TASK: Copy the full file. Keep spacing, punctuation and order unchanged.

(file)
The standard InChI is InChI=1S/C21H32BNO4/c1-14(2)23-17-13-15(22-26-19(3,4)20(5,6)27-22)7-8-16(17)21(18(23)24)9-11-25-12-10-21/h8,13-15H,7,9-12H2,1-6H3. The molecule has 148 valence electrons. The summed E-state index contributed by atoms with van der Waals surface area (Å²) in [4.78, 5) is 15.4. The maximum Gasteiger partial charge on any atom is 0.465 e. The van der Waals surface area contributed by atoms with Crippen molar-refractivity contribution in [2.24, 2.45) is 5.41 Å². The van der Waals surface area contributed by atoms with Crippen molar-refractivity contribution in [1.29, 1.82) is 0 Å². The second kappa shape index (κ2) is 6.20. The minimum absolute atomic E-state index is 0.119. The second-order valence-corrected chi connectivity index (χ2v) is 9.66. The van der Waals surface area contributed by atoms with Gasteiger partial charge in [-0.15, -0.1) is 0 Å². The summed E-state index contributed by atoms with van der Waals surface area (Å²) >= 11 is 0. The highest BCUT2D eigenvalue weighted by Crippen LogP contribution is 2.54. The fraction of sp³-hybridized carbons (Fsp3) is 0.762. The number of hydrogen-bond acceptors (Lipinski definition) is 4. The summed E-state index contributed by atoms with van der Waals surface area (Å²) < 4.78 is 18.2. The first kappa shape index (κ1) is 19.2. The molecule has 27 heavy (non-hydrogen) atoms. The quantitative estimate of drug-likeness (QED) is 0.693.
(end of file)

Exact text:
The standard InChI is InChI=1S/C21H32BNO4/c1-14(2)23-17-13-15(22-26-19(3,4)20(5,6)27-22)7-8-16(17)21(18(23)24)9-11-25-12-10-21/h8,13-15H,7,9-12H2,1-6H3. The molecule has 148 valence electrons. The summed E-state index contributed by atoms with van der Waals surface area (Å²) in [4.78, 5) is 15.4. The maximum Gasteiger partial charge on any atom is 0.465 e. The van der Waals surface area contributed by atoms with Crippen molar-refractivity contribution in [2.24, 2.45) is 5.41 Å². The van der Waals surface area contributed by atoms with Crippen molar-refractivity contribution in [1.29, 1.82) is 0 Å². The second kappa shape index (κ2) is 6.20. The minimum absolute atomic E-state index is 0.119. The second-order valence-corrected chi connectivity index (χ2v) is 9.66. The van der Waals surface area contributed by atoms with Gasteiger partial charge in [-0.15, -0.1) is 0 Å². The summed E-state index contributed by atoms with van der Waals surface area (Å²) >= 11 is 0. The highest BCUT2D eigenvalue weighted by Crippen LogP contribution is 2.54. The fraction of sp³-hybridized carbons (Fsp3) is 0.762. The number of hydrogen-bond acceptors (Lipinski definition) is 4. The summed E-state index contributed by atoms with van der Waals surface area (Å²) < 4.78 is 18.2. The first kappa shape index (κ1) is 19.2. The molecule has 27 heavy (non-hydrogen) atoms. The quantitative estimate of drug-likeness (QED) is 0.693.